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Dell Makes $3 Million From Twitter Sales 76

Posted by kdawson
from the tweet-deals dept.
Barence writes "Dell has admitted to raking in over $3 million from advertising its products on Twitter. The PC maker has been using Twitter for two years, and employs proprietary software to track sales from users clicking through from Twitter links. Of that $3 million, the company claims that $1 million was made in the past six months, following an explosion in Twitter's popularity. (Here is an analysis indicating that 72.5% of Twitter users joined in 2009.) The majority of sales have come through the @DellOutlet account, which posts six to ten special offers a week — with at least half of these being Twitter exclusives. Though the $3 million is a drop in the bucket given Dell's $12.3 billion in revenue during the first quarter of this year, it further bolsters Twitter's case for charging businesses."
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Dell Makes $3 Million From Twitter Sales

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  • by Paleolibertarian (930578) on Saturday June 13, 2009 @04:20PM (#28322137) Journal

    Sorry. I couldn't resist!

  • by JorDan Clock (664877) <jordanclock@gmail.com> on Saturday June 13, 2009 @04:21PM (#28322139)
    Alright, so Dell makes $3 million; But how much does Twitter make from Dell's @DellOutlet account? And how much revenue does Twitter make in general?
    • by mwvdlee (775178) on Saturday June 13, 2009 @04:25PM (#28322181) Homepage

      It's web 2.0.
      Who cares about profits?

      • Now now, what did we learn in 2000? Something about bubbles? Listen people, no matter how fucked up your hair is or how punkish your attitude, you still need to be able to provide some purpose to society eventually. You can't keep living off unwise investors forever. As I understand it, his master plan is to get enough addicts hooked onto instant messaging from major cooperations and then charge the corporations access to the twit drones, suffering the people that send useful messages (all 0.001% of them)
    • Re: (Score:2, Funny)

      by Anonymous Coward

      If twitter could charge news media a nickel for mentioning their name, they'd have a viable business model... One that would function for several months, if not two years.

  • by Anonymous Coward on Saturday June 13, 2009 @04:27PM (#28322189)

    Let me clue you in. People that shop at the outlet are cheap bastards. We scour the web for dell coupons, and then buy second hand stuff to save a couple of bucks. We couldn't care less were we have to scour for that information.. Dell should just save us the trouble and put the information here www.dell.com/coupons. In fact Twitter should pay Dell for driving the traffic to Twitter.

    • 0.004% (Score:5, Informative)

      by nacturation (646836) * <nacturation@gma[ ]com ['il.' in gap]> on Saturday June 13, 2009 @06:57PM (#28323113) Journal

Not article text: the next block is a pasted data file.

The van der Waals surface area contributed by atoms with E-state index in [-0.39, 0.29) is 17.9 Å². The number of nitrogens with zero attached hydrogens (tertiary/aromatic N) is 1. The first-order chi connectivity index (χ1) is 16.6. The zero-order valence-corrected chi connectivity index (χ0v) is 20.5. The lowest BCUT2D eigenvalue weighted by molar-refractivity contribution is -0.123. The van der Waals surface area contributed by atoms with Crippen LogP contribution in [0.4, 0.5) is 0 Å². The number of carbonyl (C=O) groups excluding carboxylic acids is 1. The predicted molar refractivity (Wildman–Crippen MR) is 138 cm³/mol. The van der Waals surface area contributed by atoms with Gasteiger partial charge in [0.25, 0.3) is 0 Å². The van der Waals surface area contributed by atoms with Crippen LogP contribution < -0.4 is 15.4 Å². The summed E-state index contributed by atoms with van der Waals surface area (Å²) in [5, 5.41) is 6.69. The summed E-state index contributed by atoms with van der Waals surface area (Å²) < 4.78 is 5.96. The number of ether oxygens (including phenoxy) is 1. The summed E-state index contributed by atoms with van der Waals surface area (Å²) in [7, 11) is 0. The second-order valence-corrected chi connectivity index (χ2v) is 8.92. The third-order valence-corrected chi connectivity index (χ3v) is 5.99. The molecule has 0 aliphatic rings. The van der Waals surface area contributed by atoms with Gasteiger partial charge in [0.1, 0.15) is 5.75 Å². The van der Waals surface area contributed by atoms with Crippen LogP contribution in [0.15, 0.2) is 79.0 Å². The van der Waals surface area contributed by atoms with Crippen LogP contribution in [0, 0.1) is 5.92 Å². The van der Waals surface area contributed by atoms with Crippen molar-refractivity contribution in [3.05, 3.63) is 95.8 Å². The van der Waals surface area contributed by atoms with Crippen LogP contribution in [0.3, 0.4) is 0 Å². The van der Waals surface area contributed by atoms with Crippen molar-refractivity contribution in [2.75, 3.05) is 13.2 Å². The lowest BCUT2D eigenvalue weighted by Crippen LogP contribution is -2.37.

But let's look at the numbers. $1 million over the last six months. That's an average of $500K per quarter. Dell made $12.3 billion in revenue for the first quarter. So Twitter sales represent about 0.004% of their sales. OMG AMAZING TWITTER IS SO EFFECTIVE!!1!1

    • by pavon (30274)

      Dell should just save us the trouble and put the information here www.dell.com/coupons.

      But you said it yourself, you don't care if you have to scour for that information. If they made the information too easily available, then those that do care about having to waste time looking for coupons, and normally wouldn't bother, would start getting the discounts as well and Dell would not make as much money. And you wouldn't have the satisfaction of finding a great hidden deal :)

  • by owlnation (858981) on Saturday June 13, 2009 @04:31PM (#28322217)
    So what? Dell has effective marketing people. Why is this news?

    They are simply milking an overhyped communication medium, one where there are doubtless many easily influenced and gullible users -- their gullibility being the reason they are using Twitter in the first place.

    Twitter made nothing from this. Twitter makes nothing at all -- other than an enormous amount of hot air. Sure, companies like Dell should ride the gravy train while it's still on the tracks, but it won't last. just like it didn't with Myspace, AOL, Facebook etc, etc, etc...

    And if anything else, the more companies using Twitter to market themselves the even less cool and useful Twitter will be to the few who use it. It will die faster.

    They are still bleeding more users than they retain, this kind of thing will only make it worse.
    • Re: (Score:2, Insightful)

      by FooBarWidget (556006)

      I think you are missing the point of Twitter, therefore you are doing your best to paint it off as "hot air" and "overhyped" even when it has real value.

      • Re: (Score:3, Interesting)

        So, what IS the point?
        • by krinderlin (1212738) on Saturday June 13, 2009 @06:53PM (#28323087)

          In the most recent issue of Time Magazine, the cover story is all about Twitter and what it is. I really enjoy this quote from the article:

          For as long as we've had the Internet in our homes, critics have bemoaned the demise of shared national experiences, like moon landings and "Who Shot J.R." cliff hangers—the folkloric American living room, all of us signing off in unison with Walter Cronkite, shattered into a million isolation booths. But watch a live mass-media event with Twitter open on your laptop and you'll see that the futurists had it wrong. We still have national events, but now when we have them, we're actually having a genuine, public conversation with a group that extends far beyond our nuclear family and our next-door neighbors. Some of that conversation is juvenile, of course, just as it was in our living room when we heckled Richard Nixon's Checkers speech. But some of it is moving, witty, observant, subversive.